Random sample of new books for sale on Amazon.com shows more books for sale from the 1880’s than the 1980’s. Why? This paper presents new data on how copyright stifles the reappearance of works. First, a random sample of more than 2000 new books for sale on Amazon.com is analyzed along with a random sample of almost 2000 songs available on new DVD’s. Copyright status correlates highly with absence from the Amazon shelf.
Together with publishing business models, copyright law seems to deter distribution and diminish access.
And here’s a chart that shows how it works in real time:
Our educational system – at every level – is being badly damaged by the corpocracy. Common Core and Race to the Top were not designed by actual educators but by those seeking ways to privatize the education system whether by making it heavily dependent on the corporate testing industry or by draining public education with private charter schools. And it’s not just at lower school level. As Jackson Lear noted in Commonweal:
One consequence of this seismic cultural shift is the train wreck of contemporary higher education. Nothing better exemplifies the catastrophe than President Barack Obama’s plan to publish the average incomes earned by graduates from various colleges, so parents and students can know which diplomas are worth the most in the marketplace, and choose accordingly. In higher education as in health care, market utility has become the sole criterion of worth. The monetary standard of value has reinforced the American distrust of intellect unharnessed to practical purposes: the result is an atmosphere toxic to the humanities.
Our military, aka foreign, policy has long been overwhelmingly driven by the desires of the defense industry rather than the best interests our country. We’re talking about a country that could cut its military budget by a third and still have one twice as large as China. A country that since the Cold War has deployed its military 5 times more often than in the preceding 19 decades. It is the largest misappropriation of government funds in human history – welfare for the defense industry.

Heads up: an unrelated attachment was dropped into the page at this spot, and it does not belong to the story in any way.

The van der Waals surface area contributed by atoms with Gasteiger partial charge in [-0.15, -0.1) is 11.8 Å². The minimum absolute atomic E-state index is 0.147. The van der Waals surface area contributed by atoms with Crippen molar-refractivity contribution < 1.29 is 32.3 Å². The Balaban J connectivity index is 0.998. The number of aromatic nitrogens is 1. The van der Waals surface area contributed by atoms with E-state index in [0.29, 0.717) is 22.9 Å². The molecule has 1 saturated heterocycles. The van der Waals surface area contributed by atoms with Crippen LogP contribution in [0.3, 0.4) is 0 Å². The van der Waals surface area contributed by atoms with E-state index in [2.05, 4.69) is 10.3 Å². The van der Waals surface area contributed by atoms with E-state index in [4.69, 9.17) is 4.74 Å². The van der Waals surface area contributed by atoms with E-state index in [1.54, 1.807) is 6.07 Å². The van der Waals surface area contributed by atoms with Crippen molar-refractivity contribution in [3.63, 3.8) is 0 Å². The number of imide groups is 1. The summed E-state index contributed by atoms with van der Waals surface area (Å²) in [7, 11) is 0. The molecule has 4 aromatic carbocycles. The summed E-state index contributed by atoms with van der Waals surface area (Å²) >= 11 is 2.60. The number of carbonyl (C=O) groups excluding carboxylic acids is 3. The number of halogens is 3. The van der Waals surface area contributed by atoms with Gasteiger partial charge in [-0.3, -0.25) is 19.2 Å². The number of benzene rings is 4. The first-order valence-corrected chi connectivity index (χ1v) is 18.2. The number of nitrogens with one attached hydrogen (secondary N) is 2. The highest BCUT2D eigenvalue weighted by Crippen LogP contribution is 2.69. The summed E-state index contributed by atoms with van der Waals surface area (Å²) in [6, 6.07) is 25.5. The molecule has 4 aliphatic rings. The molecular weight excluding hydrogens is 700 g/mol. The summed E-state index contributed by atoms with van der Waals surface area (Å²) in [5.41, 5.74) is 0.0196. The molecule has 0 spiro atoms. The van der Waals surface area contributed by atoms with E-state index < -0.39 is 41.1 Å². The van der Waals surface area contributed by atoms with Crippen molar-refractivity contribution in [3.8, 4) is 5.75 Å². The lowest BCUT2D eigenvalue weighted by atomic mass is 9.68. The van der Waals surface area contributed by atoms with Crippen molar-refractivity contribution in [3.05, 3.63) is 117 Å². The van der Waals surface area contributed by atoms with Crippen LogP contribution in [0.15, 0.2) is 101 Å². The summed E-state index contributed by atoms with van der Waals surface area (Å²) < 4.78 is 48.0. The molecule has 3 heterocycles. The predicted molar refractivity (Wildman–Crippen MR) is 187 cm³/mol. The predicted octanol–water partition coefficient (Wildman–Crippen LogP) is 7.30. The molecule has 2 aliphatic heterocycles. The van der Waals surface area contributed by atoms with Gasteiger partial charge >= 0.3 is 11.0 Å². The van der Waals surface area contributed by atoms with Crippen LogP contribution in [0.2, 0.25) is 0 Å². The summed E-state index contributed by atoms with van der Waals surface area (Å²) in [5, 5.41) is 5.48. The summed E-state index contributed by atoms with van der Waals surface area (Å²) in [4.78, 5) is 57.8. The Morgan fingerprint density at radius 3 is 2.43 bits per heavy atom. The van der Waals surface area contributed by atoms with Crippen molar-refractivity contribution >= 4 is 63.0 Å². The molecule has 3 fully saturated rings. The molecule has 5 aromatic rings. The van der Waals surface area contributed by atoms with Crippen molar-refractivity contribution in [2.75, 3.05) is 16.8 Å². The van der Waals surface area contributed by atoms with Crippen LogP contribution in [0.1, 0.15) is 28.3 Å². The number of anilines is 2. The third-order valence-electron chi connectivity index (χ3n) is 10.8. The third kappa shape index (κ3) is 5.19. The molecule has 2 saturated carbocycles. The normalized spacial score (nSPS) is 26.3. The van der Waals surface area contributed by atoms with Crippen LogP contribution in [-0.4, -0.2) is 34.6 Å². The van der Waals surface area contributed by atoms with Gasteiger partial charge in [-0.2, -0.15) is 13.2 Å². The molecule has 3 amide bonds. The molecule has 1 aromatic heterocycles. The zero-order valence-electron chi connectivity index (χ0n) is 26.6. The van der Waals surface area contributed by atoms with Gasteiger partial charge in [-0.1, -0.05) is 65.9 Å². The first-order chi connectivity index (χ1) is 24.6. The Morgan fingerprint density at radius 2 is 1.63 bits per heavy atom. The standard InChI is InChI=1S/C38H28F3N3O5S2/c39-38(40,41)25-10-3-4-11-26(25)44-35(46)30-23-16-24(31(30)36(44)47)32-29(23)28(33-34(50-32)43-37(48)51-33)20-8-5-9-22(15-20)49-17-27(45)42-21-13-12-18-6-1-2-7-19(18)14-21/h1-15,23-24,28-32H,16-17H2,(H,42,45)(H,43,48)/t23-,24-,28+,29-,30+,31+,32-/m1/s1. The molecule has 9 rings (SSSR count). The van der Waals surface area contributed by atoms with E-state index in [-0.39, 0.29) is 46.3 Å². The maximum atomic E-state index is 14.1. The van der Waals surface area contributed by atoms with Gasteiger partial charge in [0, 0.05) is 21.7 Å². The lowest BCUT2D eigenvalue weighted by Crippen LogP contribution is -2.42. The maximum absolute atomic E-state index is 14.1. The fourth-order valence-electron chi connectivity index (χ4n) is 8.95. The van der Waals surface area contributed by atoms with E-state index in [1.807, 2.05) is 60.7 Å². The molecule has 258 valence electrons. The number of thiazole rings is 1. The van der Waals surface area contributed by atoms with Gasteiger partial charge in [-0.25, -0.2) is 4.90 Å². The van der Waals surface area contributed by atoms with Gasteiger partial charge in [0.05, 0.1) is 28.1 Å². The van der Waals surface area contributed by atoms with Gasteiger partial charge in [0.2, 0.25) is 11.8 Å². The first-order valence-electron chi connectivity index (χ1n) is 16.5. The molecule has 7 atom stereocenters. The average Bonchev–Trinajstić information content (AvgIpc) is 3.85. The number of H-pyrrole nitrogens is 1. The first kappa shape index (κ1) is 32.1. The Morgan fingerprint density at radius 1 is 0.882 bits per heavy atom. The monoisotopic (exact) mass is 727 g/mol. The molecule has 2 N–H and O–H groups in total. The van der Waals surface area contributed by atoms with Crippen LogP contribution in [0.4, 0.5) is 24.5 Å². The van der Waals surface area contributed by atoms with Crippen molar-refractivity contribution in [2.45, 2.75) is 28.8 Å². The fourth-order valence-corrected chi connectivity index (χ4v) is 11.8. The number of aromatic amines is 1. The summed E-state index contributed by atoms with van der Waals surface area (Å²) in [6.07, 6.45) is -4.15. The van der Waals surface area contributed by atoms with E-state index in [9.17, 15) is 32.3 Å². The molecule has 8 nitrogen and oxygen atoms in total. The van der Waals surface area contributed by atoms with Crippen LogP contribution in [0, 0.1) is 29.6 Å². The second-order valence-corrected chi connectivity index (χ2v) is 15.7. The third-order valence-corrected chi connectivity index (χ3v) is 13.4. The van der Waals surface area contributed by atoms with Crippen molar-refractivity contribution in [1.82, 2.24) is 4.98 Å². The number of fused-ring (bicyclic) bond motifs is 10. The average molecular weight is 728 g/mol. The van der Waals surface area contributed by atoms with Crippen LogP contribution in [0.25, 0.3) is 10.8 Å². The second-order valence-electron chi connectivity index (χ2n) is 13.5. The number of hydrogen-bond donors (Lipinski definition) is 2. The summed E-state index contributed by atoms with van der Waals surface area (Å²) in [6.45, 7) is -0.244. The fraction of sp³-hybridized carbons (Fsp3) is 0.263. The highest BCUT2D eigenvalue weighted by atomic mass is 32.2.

Not content with its massive profits from the conventional military, the corpocracy has gone on to militarize our police departments with grim results like those seen of late in places like Baltimore and Ferguson. No small part of the profit comes from defining the weakest segments of our citizenry as the enemy. It inspired the war on drugs, private prisons and the corporate gold mine of a war on terror.
Our health care system has been incredibly distorted by a desire for continued domination by private insurance companies. In creating Obamacare, for example, neither the White House nor Congress had the courage to include a public insurance option by expanding Medicare in some way.
The media, which should be telling us things like the aforementioned, has become a loyal partner of other large corporations and the politicians who support them. Major media are now some of the largest corporations in America and act like the rest while pretending to be something different. Among the consequences: you don’t hear about the virtues of cooperatives, union involvement in corporate management, the assault on unions or how to protect small business from the mega-corpocracy. And, of course, they won’t let you hear about such huge problems as the TPP plan. Further, probably the most powerful educational institution in America today is the advertising industry. Unfortunately, it doesn’t teach well at all.
So, bad as things like Citizens United and offshore tax havens are, the modern corpocracy is having enormous cultural effects on our society as well. And the fact that we hardly ever talk about it shows how serious the problem is.
The recent IMF loans to Ukraine with their dictatorial provisions are one more example of the world’s concealed great war, which is to say the massive invasion of nationhood by corporations. Far more dangerous than any current military threat, corporations have already taken huge territories, legal and financial as well as geographical. Our politicians, many of them covert allies of the corporations, say little of this. And the major media, massive corporations themselves, steadfastly hide the truth from their audience.
For America, not since the Civil War has the sovereignty and constitution of this land come under such assault. In the two previous great wars the damage mostly occurred across two great oceans. Now the victims of the battle are in the heart of our land, witness the deleterious economic effects of NAFTA, the political disaster of Citizens United and the corporate assault on our public schools parading as education reform. Nestles is grabbing our water, our language has been mangled by corporate gobbledygook and even non-profits have adopted the organizational misanthropy of modern corporations.